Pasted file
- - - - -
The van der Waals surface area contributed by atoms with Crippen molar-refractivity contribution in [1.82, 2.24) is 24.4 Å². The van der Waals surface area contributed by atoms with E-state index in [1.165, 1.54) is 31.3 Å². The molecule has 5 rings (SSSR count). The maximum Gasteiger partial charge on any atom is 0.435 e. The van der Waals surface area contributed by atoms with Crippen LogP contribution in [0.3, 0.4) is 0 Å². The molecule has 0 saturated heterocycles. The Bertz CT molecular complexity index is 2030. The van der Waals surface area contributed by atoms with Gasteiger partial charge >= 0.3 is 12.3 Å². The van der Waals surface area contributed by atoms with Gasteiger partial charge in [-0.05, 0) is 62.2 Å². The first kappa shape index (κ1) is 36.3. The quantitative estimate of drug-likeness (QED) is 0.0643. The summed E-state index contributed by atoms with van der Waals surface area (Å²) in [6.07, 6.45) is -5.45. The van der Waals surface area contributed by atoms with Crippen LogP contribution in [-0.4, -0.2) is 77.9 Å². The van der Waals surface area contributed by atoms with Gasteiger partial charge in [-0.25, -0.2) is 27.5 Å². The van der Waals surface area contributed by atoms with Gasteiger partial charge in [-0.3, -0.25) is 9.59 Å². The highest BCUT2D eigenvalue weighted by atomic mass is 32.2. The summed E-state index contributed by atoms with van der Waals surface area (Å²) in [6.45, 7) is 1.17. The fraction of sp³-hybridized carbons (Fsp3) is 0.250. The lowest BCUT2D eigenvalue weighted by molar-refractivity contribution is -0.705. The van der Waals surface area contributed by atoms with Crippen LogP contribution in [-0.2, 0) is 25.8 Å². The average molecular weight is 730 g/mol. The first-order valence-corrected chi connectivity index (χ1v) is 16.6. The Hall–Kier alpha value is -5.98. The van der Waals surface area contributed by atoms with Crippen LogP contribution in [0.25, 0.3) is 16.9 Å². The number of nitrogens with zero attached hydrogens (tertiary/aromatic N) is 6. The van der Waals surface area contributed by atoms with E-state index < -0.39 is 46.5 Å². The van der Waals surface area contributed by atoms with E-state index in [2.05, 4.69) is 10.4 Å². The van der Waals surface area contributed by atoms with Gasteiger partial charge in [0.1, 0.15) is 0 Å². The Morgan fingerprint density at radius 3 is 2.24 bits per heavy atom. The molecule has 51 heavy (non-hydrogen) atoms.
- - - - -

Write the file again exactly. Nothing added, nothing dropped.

The van der Waals surface area contributed by atoms with Crippen molar-refractivity contribution in [1.82, 2.24) is 24.4 Å². The van der Waals surface area contributed by atoms with E-state index in [1.165, 1.54) is 31.3 Å². The molecule has 5 rings (SSSR count). The maximum Gasteiger partial charge on any atom is 0.435 e. The van der Waals surface area contributed by atoms with Crippen LogP contribution in [0.3, 0.4) is 0 Å². The molecule has 0 saturated heterocycles. The Bertz CT molecular complexity index is 2030. The van der Waals surface area contributed by atoms with Gasteiger partial charge >= 0.3 is 12.3 Å². The van der Waals surface area contributed by atoms with Gasteiger partial charge in [-0.05, 0) is 62.2 Å². The first kappa shape index (κ1) is 36.3. The quantitative estimate of drug-likeness (QED) is 0.0643. The summed E-state index contributed by atoms with van der Waals surface area (Å²) in [6.07, 6.45) is -5.45. The van der Waals surface area contributed by atoms with Crippen LogP contribution in [-0.4, -0.2) is 77.9 Å². The van der Waals surface area contributed by atoms with Gasteiger partial charge in [-0.25, -0.2) is 27.5 Å². The van der Waals surface area contributed by atoms with Gasteiger partial charge in [-0.3, -0.25) is 9.59 Å². The highest BCUT2D eigenvalue weighted by atomic mass is 32.2. The summed E-state index contributed by atoms with van der Waals surface area (Å²) in [6.45, 7) is 1.17. The fraction of sp³-hybridized carbons (Fsp3) is 0.250. The lowest BCUT2D eigenvalue weighted by molar-refractivity contribution is -0.705. The van der Waals surface area contributed by atoms with Crippen LogP contribution in [-0.2, 0) is 25.8 Å². The average molecular weight is 730 g/mol. The first-order valence-corrected chi connectivity index (χ1v) is 16.6. The Hall–Kier alpha value is -5.98. The van der Waals surface area contributed by atoms with Crippen LogP contribution in [0.25, 0.3) is 16.9 Å². The number of nitrogens with zero attached hydrogens (tertiary/aromatic N) is 6. The van der Waals surface area contributed by atoms with E-state index < -0.39 is 46.5 Å². The van der Waals surface area contributed by atoms with E-state index in [2.05, 4.69) is 10.4 Å². The van der Waals surface area contributed by atoms with Gasteiger partial charge in [0.1, 0.15) is 0 Å². The Morgan fingerprint density at radius 3 is 2.24 bits per heavy atom. The molecule has 51 heavy (non-hydrogen) atoms.